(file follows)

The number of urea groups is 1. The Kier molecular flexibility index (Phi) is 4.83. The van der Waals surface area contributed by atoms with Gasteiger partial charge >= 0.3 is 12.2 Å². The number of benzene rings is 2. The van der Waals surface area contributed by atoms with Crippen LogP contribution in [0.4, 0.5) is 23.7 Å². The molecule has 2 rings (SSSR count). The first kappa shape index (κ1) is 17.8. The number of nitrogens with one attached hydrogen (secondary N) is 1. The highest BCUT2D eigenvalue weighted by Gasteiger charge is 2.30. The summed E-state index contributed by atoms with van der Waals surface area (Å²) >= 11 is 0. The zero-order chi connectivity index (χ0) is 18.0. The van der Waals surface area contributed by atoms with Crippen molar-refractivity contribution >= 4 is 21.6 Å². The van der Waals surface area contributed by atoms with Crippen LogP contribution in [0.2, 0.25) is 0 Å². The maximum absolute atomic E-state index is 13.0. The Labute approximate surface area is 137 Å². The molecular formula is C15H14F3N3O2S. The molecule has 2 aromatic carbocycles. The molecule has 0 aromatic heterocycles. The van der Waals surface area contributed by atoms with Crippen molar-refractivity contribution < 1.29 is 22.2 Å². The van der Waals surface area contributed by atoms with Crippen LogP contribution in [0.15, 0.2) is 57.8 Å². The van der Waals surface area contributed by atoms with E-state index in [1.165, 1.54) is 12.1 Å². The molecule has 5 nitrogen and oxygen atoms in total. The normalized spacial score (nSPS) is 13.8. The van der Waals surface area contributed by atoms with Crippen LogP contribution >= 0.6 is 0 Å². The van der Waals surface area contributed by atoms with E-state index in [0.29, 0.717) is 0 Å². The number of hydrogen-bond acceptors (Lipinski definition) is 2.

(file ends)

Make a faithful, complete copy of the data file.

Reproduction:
The number of urea groups is 1. The Kier molecular flexibility index (Phi) is 4.83. The van der Waals surface area contributed by atoms with Gasteiger partial charge >= 0.3 is 12.2 Å². The number of benzene rings is 2. The van der Waals surface area contributed by atoms with Crippen LogP contribution in [0.4, 0.5) is 23.7 Å². The molecule has 2 rings (SSSR count). The first kappa shape index (κ1) is 17.8. The number of nitrogens with one attached hydrogen (secondary N) is 1. The highest BCUT2D eigenvalue weighted by Gasteiger charge is 2.30. The summed E-state index contributed by atoms with van der Waals surface area (Å²) >= 11 is 0. The zero-order chi connectivity index (χ0) is 18.0. The van der Waals surface area contributed by atoms with Crippen molar-refractivity contribution >= 4 is 21.6 Å². The van der Waals surface area contributed by atoms with Crippen LogP contribution in [0.2, 0.25) is 0 Å². The maximum absolute atomic E-state index is 13.0. The Labute approximate surface area is 137 Å². The molecular formula is C15H14F3N3O2S. The molecule has 2 aromatic carbocycles. The molecule has 0 aromatic heterocycles. The van der Waals surface area contributed by atoms with Crippen molar-refractivity contribution < 1.29 is 22.2 Å². The van der Waals surface area contributed by atoms with Crippen LogP contribution in [0.15, 0.2) is 57.8 Å². The van der Waals surface area contributed by atoms with E-state index in [1.165, 1.54) is 12.1 Å². The molecule has 5 nitrogen and oxygen atoms in total. The normalized spacial score (nSPS) is 13.8. The van der Waals surface area contributed by atoms with Crippen LogP contribution >= 0.6 is 0 Å². The van der Waals surface area contributed by atoms with E-state index in [0.29, 0.717) is 0 Å². The number of hydrogen-bond acceptors (Lipinski definition) is 2.